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1 week ago
May 16, 1985: Margaret Hamilton passed away. She was best known for the character she played in “The Wizard of Oz”—the Wicked Witch of the West. Hamilton was a Sunday School teacher at one time and loved children. Hamilton was much more than her Witch character; she had 121 screen credits over her career (imdb.com). The Wicked Witch of the West’s iconic hat sold for $208,250 in 2011 at Guernsey’s (abcnew.go.com) ... See MoreSee Less
May 12, 1820: Englishwoman Florence Nightingale, the “Lady of the Lamp,” was born in her namesake city of Florence, Italy. She saved countless lives through nursing and improving hygiene, reducing the death rate in hospitals during the Crimean War from 42% to 2% (Historic-UK.com). A 150-year-old brass desk lamp that belonged to her sold in 2015 for £17,000 at Hanson’s Auctioneers in Derbyshire, UK. ... See MoreSee Less
May 11, 1811: Siamese twins Chang and Eng Bunker were born in Thailand. Exhibited around the world, they became wealthy and settled in North Carolina. Each married, and the two had a total of 21 children. Chang died a few hours before his brother, even though they were only conjoined by their liver and cartilage. A carte de visite of Chan and Eng and two of their sons sold for $411 in 2012 at Cowan’s Auction. ... See MoreSee Less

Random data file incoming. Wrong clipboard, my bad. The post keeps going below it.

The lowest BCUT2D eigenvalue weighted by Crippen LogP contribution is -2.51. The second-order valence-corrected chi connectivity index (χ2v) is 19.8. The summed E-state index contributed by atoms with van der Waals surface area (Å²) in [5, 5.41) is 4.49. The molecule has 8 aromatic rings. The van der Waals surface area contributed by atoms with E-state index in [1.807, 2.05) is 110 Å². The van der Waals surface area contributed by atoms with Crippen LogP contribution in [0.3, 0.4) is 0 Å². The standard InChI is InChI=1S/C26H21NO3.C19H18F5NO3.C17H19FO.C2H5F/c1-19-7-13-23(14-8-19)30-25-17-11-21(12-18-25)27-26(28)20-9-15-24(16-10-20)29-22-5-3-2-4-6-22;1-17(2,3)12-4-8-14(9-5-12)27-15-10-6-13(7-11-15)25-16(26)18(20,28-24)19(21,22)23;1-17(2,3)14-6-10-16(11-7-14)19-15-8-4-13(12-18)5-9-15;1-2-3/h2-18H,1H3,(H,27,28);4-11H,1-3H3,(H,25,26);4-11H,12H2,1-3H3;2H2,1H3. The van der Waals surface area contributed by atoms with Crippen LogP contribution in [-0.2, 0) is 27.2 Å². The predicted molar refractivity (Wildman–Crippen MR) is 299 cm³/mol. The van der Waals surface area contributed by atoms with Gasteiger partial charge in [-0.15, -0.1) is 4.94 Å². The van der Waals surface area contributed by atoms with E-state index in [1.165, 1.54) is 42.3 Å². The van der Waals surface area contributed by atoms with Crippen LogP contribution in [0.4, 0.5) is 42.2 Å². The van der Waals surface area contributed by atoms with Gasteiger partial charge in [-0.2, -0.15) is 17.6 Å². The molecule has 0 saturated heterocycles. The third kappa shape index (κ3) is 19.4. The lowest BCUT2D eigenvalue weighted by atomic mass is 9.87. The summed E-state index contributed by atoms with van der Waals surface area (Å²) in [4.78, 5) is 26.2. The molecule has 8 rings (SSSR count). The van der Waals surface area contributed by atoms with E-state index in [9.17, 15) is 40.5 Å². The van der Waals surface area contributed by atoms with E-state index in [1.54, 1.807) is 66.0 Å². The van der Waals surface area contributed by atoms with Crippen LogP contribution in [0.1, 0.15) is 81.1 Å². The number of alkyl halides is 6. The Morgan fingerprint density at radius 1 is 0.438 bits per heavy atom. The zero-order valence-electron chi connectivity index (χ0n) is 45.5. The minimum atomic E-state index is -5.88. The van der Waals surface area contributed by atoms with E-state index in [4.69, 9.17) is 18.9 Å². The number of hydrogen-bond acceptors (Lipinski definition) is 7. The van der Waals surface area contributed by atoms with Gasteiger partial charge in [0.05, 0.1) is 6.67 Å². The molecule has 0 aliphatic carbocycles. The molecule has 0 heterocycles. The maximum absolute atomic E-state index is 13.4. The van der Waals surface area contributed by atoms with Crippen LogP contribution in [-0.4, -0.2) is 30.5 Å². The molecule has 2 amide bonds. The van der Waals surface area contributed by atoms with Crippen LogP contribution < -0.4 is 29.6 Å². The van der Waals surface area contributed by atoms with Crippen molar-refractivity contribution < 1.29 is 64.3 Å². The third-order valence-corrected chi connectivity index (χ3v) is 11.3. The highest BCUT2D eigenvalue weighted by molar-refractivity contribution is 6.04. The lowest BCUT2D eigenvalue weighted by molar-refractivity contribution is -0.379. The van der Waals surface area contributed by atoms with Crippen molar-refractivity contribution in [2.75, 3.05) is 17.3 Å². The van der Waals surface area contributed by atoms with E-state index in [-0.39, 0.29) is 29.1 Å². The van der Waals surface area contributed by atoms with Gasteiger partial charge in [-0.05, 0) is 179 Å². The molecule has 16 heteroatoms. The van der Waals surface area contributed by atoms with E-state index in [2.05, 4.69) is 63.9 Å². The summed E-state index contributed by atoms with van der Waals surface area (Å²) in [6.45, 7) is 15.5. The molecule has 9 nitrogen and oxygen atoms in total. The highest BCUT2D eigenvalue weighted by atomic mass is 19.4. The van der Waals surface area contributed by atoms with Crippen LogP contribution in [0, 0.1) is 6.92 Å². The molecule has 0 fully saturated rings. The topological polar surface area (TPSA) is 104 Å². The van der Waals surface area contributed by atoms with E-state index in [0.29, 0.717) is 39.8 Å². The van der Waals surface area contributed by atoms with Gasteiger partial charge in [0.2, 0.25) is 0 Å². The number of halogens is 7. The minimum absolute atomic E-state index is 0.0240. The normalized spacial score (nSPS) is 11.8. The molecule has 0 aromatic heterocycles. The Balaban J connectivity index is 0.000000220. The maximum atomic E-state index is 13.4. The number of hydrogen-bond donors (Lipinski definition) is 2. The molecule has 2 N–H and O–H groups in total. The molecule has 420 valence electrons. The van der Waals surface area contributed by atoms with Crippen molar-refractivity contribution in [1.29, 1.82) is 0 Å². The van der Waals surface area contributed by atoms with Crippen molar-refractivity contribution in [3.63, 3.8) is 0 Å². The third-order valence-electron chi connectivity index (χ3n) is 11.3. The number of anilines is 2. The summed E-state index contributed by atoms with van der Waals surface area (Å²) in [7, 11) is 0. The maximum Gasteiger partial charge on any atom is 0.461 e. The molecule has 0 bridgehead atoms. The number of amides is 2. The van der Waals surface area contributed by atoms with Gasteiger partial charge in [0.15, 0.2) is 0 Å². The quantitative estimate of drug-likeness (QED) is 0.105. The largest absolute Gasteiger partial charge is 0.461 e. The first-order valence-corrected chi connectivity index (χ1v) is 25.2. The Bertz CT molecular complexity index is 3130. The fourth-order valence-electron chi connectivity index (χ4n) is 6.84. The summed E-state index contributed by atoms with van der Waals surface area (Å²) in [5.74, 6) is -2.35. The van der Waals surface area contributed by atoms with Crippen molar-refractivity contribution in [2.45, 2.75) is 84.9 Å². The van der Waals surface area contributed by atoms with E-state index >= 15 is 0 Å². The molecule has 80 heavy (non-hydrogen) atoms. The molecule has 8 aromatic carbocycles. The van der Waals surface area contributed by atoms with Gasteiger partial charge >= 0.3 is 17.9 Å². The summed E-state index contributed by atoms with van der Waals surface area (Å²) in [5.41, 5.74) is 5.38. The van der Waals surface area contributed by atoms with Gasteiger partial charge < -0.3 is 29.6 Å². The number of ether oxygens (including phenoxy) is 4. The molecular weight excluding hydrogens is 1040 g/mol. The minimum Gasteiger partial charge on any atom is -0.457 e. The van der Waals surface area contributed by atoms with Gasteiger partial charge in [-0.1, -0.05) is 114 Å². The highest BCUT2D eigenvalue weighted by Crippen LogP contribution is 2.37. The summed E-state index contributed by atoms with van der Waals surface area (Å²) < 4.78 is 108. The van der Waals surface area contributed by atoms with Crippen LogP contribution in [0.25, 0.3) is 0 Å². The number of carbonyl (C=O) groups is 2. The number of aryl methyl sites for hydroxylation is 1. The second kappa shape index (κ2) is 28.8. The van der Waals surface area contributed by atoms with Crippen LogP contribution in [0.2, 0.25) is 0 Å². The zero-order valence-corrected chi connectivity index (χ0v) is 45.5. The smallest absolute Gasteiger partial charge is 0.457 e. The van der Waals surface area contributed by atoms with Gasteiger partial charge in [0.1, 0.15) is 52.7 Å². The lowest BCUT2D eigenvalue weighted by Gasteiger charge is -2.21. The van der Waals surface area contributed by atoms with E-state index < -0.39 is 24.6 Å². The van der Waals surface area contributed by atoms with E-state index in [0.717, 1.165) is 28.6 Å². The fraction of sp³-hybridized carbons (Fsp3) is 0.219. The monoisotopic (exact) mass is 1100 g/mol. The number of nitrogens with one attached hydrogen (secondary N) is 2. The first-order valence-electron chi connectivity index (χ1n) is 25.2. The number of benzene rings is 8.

May 10, 1904: Journalist and explorer Henry Morton Stanley (born John Rowlands) died in London. He found Dr. David Livingstone in Africa and became famous for reportedly asking, “Dr. Livingstone, I presume?” His 1874 book, How I Found Livingstone, inscribed, sold for $17,600 at Christie’s in 2004. Eight years later, another inscribed copy sold for $30,000, also at Christie’s.� Dr. Livingstone was one of the most famous people in Britain in the 19th century. In 2015, his Missionary Travels and Researches in South Africa published in 1857 was auctioned for £3000 by Rogers Jones & Co. in Wales—after being purchased at a car boot (trunk) sale for £1. It was autographed and inscribed by Livingstone to a friend. ... See MoreSee Less
May 9, 1671: Thomas Blood and two men stole the Crown Jewels from the Tower of London—but only for a little while. They were captured nearby. For unspecified reasons, King Charles II released Blood from prison without a trial—even though the crown was hammered flat and the scepter sawn in half to make them easier to steal. ... See MoreSee Less
May 8, 1753: The reported birthday of Phillis Wheatley, the first female African poet to be published while a slave in America in 1767. Her “Poems on Various Subjects, Religious and Moral” was published as a book on Sept. 1, 1773. A two-page letter written and signed by her sold for $253,000 at Swann Auction Galleries in 2005. ... See MoreSee Less
May 3, 1937: Margaret Mitchell won the Pulitzer Prize for Gone With The Wind (Pulitzer.org). AFI'S 100 Greatest Movie Quotes of All Time lists #1 as, “Frankly, my dear, I don’t give a damn” (AFI.com). And frankly, the word frankly was not in the book; it was added in the film. ... See MoreSee Less
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3 weeks ago
📢 Aberfoyle's May 11th Saturday Special has been MOVED to June 15th.Due to weather concerns we have postponed our first Saturday special from May 11th, 2019 to June 15th, 2019. Save the date!
For more info visit: aberfoyleantiquemarket.com ... See MoreSee Less